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U.S. Citizenship and Immigration Services (USCIS) is warning that it is being hit hard by the coronavirus pandemic and that it will soon exhaust its funding and might be unable to meet its payroll without significant help from Congress — as the number of applications from immigrants dries up.
“Given the unprecedented nature of the global pandemic, there is no historical data that can be used to project the scope and duration of COVID-19’s impact on USCIS’ revenue,” said the email to staff by Deputy Director for Policy Joseph Edlow, a copy of which was obtained by Fox News.
“USCIS will exhaust its funding this summer, and without congressional intervention, we risk not being able to make payroll and will have to take drastic actions to keep the agency afloat,” he said.
USCIS offices closed in March as part of the effort to stop the spread of the coronavirus, suspending in-person services at field offices and asylum offices. President Trump has also placed significant restrictions on green cards for those already in the country — which are usually handled by USCIS.
Unlike other government agencies, USCIS is a fee-based agency, meaning it is primarily funded by the money coming from fees that immigrants pay to have their applications processed. But Edlow said that since the declaration of a national emergency, application and petition receipts “dropped to half their previous levels and with them, agency revenue that keeps our doors open.”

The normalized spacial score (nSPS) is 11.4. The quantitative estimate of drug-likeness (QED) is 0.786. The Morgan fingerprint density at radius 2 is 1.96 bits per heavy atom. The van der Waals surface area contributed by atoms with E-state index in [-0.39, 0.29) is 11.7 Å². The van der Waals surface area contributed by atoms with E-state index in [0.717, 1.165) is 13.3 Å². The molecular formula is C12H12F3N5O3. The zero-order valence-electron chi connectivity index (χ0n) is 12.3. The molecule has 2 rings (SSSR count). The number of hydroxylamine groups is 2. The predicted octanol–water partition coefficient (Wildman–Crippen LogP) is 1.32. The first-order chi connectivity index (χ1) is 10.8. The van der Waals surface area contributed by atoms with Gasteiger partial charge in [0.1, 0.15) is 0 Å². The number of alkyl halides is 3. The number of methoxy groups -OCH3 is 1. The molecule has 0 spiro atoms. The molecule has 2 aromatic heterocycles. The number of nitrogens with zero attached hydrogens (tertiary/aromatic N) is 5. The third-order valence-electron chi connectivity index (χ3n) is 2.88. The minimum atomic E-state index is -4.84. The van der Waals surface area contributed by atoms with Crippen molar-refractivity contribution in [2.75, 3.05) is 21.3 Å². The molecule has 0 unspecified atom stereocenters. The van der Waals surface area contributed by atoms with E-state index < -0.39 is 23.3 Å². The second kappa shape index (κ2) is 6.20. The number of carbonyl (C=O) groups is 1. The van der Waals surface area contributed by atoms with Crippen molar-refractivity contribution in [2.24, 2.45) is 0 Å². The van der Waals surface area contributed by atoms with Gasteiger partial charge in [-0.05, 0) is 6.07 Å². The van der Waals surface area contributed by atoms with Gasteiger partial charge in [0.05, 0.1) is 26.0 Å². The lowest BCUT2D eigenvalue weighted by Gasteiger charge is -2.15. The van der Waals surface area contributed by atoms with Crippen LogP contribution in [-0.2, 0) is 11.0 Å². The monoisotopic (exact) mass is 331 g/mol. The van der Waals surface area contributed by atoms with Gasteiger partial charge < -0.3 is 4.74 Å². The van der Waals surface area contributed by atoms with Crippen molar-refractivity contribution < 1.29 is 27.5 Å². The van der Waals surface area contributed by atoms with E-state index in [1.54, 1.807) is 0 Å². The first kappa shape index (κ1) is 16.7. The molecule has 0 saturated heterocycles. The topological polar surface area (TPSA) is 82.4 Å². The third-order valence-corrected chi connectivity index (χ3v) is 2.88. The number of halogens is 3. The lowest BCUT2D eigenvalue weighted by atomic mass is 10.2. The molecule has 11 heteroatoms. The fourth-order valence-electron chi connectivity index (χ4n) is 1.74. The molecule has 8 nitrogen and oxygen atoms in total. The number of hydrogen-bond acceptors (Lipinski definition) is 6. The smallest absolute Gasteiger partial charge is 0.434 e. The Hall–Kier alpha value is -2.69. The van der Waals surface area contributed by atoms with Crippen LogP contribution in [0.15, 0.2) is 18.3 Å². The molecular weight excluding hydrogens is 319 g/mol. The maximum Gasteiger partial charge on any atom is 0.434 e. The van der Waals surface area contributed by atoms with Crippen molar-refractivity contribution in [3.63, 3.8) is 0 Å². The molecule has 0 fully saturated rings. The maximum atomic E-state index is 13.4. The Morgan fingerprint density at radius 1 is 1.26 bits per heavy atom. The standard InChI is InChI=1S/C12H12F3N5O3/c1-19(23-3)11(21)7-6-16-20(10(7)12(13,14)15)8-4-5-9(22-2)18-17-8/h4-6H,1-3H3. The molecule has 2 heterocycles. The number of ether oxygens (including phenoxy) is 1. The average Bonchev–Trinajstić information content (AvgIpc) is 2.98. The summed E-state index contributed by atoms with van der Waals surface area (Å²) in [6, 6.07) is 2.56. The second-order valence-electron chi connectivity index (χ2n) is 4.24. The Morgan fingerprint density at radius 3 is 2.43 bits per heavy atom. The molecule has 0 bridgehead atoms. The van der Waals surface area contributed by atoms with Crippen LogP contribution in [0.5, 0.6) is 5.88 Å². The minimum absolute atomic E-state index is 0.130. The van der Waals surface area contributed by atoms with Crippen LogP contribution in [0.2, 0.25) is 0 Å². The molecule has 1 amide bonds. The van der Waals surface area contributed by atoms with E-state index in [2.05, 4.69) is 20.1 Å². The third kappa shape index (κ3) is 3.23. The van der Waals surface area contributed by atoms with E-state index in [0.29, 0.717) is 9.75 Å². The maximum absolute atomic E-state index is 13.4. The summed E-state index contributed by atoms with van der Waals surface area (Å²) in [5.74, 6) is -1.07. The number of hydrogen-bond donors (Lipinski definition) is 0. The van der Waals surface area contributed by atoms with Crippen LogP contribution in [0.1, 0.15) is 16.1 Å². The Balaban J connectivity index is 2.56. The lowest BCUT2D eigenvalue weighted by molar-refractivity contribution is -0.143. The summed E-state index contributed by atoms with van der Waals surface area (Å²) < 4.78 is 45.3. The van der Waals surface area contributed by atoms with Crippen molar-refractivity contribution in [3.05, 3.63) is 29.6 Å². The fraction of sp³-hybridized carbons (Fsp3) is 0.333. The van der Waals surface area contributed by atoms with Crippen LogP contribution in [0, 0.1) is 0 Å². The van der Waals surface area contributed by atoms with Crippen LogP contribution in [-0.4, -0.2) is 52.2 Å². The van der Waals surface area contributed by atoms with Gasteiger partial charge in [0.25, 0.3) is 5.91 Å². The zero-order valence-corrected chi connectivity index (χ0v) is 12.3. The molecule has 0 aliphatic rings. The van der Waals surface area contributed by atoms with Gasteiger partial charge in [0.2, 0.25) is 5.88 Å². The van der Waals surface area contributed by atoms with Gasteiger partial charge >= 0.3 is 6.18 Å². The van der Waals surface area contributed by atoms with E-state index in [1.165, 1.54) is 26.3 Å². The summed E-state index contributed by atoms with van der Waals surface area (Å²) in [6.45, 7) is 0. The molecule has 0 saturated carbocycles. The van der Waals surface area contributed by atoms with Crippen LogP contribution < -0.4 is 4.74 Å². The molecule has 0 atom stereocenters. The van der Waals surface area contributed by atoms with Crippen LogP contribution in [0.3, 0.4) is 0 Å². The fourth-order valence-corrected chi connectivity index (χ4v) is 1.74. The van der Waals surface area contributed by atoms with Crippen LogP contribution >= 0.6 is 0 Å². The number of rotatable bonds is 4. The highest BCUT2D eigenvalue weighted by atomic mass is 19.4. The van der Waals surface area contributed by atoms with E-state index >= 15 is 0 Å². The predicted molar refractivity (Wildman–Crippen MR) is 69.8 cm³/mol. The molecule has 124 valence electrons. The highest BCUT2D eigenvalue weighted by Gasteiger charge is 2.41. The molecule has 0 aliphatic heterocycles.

Edlow said that, even with an already-planned hike in fees coming soon, USCIS is seeking $1.2 billion from Congress to address budget shortfalls for both fiscal year (FY) 2020 and the start of 2021. He said that such an ask would not add to the deficit, as it would add a 10 percent surcharge to application fees.
“We will be working closely with Congress and urging them to take swift action so USCIS can continue to administer our nation’s lawful immigration system, safeguard the homeland, and protect the American people,” he wrote.
When asked for comment by Fox News, a USCIS spokesperson said: “Due to the COVID-19 pandemic, USCIS has seen a dramatic decrease in revenue and is seeking a one-time emergency request for funding to ensure we can carry out our mission of administering our nation’s lawful immigration system, safeguarding its integrity, and protecting the American people. Importantly, this funding proposal protects American taxpayers by not adding to the deficit and requiring USCIS to pay the money back to the U.S. Treasury.”
However, it is not clear if there is much appetite from Congress to provide such aid. A $3 trillion stimulus package passed by House Democrats on Friday — but which appears doomed in the Senate — does not include any relief for USCIS.
A House Democratic aide said Congress is reviewing the USCIS bailout request.
“The Administration has brought this request to Congress, and we are currently seeking more information about their proposal,” the aide told Fox News.